Like I said in my previous blog. It’s all martial arts training for 2014. I’ve foregone serious training for more than a decade, and I know it will never go away.  I missed about 15 years of regular training and there’s a lot of catching-up to do. My peers from the past are way ahead of me. I can’t even determine my skill level at this point. It has been an on and off training if it’s serious training at all.  Watching documentaries motivates me to train, learn and aspire harder, and during the course of this ‘seeking an aspiration moment’ this dish popped up. It was eaten by the producers of the film I was watching and that began my quest for the identity of the Pig’s Trotters. And here it is.

This dish doesn’t have as much spices like the Chinese Braised Beef or Braised Tendons. It’s, again, a Vietnamese inspired dish without the lemongrass (missed it in the oriental grocery. My mind wanders what’s my next meal without using chicken or beef-gasgas na kasi).  Sugar  was caramelized firsthand with aromatics before it was braised for three or so hours with spices. Simple. Easy. Artery clogging.


  • Pig’s feet, cut in bite size pieces
  • Patis (Nuoc Mam)
  • Dark Soy Sauce
  • Chicken Stock
  • Garlic, minced to a paste
  • Onion, chopped
  • Green onion
  • Ginger
  • Lemongrass (w/c I had forgotten)
  • Star Anise
  • Dried Chilis
  • Brown Sugar
  • Salt & Ground Black Pepper
  • Chinese Greens as garnish

Add sugar in a heated sauté pan with a little Chicken stock and continue stirring until the sugar caramelizes. Add the garlic and onion followed by the dark soy sauce and patis and stir further.

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Place the pig’s feet in the pan and add a little more chicken stock (just enough to cover the feet).  Start adding the green onion stalk, ginger, dried chilis, star anise, and season with salt and pepper.  Let it boil to simmer for about half an hour and skim the fat off as it boils. Cover and place in a preheated low-medium oven or let it braise on the stove stop for three hours.

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Remove the trotters from the pan and strain the sauce into a bowl or another sauce pan. Drizzle the sauce all over before serving.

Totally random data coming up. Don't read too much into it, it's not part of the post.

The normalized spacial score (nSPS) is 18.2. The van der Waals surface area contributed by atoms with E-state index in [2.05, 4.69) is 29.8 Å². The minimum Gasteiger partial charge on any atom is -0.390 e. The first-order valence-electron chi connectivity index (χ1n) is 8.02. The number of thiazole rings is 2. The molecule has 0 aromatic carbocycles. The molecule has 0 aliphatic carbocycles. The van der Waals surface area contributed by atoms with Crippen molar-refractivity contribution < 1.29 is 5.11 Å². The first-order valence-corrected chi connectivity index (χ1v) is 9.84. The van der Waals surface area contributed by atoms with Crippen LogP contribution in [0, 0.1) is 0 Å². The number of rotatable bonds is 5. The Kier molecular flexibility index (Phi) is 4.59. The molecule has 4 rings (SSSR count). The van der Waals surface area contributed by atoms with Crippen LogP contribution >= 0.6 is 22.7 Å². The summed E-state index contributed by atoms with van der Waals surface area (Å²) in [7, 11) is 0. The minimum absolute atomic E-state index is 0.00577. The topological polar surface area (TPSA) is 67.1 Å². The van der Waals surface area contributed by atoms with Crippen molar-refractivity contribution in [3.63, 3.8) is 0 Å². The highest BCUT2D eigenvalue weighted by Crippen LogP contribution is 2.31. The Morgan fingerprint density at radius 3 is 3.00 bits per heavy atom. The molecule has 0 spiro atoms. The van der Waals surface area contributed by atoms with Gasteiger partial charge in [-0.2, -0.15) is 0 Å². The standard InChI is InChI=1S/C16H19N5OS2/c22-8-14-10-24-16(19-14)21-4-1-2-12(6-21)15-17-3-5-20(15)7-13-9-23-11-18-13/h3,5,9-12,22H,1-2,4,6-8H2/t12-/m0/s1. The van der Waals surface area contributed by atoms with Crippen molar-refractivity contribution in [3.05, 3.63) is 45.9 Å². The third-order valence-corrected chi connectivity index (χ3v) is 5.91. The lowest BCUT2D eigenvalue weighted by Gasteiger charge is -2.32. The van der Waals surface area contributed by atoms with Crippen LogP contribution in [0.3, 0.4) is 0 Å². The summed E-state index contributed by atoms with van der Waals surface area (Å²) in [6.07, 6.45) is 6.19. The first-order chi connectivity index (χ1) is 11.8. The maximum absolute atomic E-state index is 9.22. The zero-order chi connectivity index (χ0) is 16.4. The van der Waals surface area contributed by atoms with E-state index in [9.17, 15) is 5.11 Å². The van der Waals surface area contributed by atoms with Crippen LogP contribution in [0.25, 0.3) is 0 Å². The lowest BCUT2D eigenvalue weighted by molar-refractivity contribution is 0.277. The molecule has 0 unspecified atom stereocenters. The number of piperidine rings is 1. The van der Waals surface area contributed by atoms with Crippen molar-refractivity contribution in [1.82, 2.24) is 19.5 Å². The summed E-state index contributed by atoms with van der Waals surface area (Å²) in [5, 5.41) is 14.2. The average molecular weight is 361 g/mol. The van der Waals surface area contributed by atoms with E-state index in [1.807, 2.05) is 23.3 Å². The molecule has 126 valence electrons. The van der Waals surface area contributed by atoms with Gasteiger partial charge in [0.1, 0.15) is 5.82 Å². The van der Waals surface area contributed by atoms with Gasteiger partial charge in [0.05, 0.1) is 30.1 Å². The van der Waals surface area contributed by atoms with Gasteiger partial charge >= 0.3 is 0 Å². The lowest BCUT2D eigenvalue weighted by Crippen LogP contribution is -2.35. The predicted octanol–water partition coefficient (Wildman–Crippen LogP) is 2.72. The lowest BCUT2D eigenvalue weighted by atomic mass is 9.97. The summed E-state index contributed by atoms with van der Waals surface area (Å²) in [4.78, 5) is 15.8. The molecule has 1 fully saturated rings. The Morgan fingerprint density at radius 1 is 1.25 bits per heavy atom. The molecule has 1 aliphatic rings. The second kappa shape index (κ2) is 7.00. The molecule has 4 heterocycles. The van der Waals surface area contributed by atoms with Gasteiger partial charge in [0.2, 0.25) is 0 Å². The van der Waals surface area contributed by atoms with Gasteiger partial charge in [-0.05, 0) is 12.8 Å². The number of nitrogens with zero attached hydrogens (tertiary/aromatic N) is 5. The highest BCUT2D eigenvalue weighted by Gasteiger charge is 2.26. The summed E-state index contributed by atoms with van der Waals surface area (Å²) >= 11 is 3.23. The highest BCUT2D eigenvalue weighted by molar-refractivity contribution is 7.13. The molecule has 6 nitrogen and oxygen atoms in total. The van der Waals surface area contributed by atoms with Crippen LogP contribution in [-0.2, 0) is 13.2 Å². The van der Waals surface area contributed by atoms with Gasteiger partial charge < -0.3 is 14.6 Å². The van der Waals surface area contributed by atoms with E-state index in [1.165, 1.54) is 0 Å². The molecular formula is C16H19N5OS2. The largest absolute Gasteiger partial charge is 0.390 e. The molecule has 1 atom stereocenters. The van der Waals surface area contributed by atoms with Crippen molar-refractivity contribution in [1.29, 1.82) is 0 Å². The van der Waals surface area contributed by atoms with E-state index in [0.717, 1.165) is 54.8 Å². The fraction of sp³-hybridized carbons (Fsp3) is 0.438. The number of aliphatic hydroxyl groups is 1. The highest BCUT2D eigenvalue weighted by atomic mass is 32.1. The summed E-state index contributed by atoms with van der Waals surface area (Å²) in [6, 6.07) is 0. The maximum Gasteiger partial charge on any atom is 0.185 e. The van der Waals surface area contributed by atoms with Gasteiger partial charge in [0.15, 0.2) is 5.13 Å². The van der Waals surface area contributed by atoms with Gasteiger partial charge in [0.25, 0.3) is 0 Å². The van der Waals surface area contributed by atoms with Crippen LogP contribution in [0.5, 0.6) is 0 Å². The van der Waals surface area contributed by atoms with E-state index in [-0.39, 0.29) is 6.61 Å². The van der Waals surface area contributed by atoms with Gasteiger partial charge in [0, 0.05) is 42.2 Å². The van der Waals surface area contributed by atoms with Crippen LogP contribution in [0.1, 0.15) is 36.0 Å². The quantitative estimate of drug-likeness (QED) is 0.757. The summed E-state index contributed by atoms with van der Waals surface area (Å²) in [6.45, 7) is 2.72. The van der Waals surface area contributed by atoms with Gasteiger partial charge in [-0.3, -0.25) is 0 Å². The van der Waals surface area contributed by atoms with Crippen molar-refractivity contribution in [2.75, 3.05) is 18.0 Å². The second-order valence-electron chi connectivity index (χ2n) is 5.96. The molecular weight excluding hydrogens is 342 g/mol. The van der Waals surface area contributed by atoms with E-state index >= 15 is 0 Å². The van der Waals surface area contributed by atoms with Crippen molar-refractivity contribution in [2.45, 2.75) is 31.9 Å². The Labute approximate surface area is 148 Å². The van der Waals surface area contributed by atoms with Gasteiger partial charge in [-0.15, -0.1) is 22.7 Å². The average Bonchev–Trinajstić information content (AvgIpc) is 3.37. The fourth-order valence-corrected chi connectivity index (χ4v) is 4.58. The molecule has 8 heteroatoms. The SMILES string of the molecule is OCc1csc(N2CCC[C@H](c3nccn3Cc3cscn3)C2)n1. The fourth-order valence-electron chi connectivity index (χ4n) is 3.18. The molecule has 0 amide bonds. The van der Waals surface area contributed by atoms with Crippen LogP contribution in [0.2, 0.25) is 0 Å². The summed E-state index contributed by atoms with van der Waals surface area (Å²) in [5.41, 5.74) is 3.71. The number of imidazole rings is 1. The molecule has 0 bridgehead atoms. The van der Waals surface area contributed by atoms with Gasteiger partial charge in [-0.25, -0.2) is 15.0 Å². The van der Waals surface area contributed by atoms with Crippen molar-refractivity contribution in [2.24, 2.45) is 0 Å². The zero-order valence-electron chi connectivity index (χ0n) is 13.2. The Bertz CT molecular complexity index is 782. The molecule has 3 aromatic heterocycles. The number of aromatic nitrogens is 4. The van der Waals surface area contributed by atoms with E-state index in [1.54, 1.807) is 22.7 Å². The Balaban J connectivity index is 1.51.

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Roasted Quail with Honey and Garlic

DSCF7702 (640x495)2014 is dedicated to the diligent practice of the martial arts. The love of learning traditional fighting systems remains to be  an enigmatic artifact that have persistently followed me almost all my life; like a dark shadow lurking behind. It never left, and I think it wouldn’t so in the next 30 more years. It’s a hobby that I have loved and have endured almost a third of my life. It’s a  journey into the sometimes unknown and unforgiving battles within these make shift gymnasiums and dojos.  I got injured. I was deprived of information bounded by strict traditions, but never let-up.

I learned my fundamentals the hard way  in these rudimentary and creepy atmosphere back in the 80s.  I went as far as Manila’s Chinatown; taking the jeepney and walking the dangerous and dark streets of Doroteo Jose and Quiapo to learn a particular art. Those places were rampant for pickpockets, drunk and boisterous bystanders, hookers,  crack and rugby users, and whatever else one can imagine. All these hardwork have finally paid-off.  Took me more than a decade (and still learning) and through this martial journey met some new friends and brothers in the arts whom I would treasure all throughout my life.

Before blogging, I wrote with a martial arts magazine called RAPID Journal. That was the beginning of my passion for writing and interpreting the martial arts. It was as provocative and as enthusiastic as food writing. I continue my communication with this group to this day whenever I visit Southeast Asia and every visit feels like I was never gone; and every training is as refreshing and as awakening as fresh cold water in a hot summer’s day.

I am for martial tradition, and it shall remain that way. I don’t do it for sports, for trophies or cash,  tournaments or ring fights nor for some religious beliefs attached to its foundation. I have fervent wish to pass them on someday.  My training is for cultural cultivation and preservation of the arts and health. These, in my belief, are cultural artifacts meant to be appreciated and loved.  It’s also a form of  training in which I can clear my mind and see clarity towards a life’s path and to whatever challenges I may face in the future. It’s a difficult process: learning, re-learning and practicing and doing the same over and over again. That’s the challenge I enjoy facing  (and getting whacked while doing them). Moreover, I meet new people along the way, and that’s another facet of training; a social interaction with people of the same interest and passion.